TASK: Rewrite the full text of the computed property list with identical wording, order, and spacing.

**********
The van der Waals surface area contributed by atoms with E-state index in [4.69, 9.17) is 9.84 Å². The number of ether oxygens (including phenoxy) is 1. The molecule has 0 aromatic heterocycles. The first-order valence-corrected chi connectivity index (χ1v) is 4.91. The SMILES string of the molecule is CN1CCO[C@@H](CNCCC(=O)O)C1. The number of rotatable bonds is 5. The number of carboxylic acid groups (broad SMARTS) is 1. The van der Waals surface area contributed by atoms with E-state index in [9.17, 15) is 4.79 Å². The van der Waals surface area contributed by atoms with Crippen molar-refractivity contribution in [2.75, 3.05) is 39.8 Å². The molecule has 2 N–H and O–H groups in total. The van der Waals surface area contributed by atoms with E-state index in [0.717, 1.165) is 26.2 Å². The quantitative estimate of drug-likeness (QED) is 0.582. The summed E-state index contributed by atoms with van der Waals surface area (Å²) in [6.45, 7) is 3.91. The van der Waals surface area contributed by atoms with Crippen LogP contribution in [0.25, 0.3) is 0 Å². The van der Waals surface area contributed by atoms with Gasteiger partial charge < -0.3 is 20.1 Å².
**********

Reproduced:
The van der Waals surface area contributed by atoms with E-state index in [4.69, 9.17) is 9.84 Å². The number of ether oxygens (including phenoxy) is 1. The molecule has 0 aromatic heterocycles. The first-order valence-corrected chi connectivity index (χ1v) is 4.91. The SMILES string of the molecule is CN1CCO[C@@H](CNCCC(=O)O)C1. The number of rotatable bonds is 5. The number of carboxylic acid groups (broad SMARTS) is 1. The van der Waals surface area contributed by atoms with E-state index in [9.17, 15) is 4.79 Å². The van der Waals surface area contributed by atoms with Crippen molar-refractivity contribution in [2.75, 3.05) is 39.8 Å². The molecule has 2 N–H and O–H groups in total. The van der Waals surface area contributed by atoms with E-state index in [0.717, 1.165) is 26.2 Å². The quantitative estimate of drug-likeness (QED) is 0.582. The summed E-state index contributed by atoms with van der Waals surface area (Å²) in [6.45, 7) is 3.91. The van der Waals surface area contributed by atoms with Crippen LogP contribution in [0.25, 0.3) is 0 Å². The van der Waals surface area contributed by atoms with Gasteiger partial charge < -0.3 is 20.1 Å².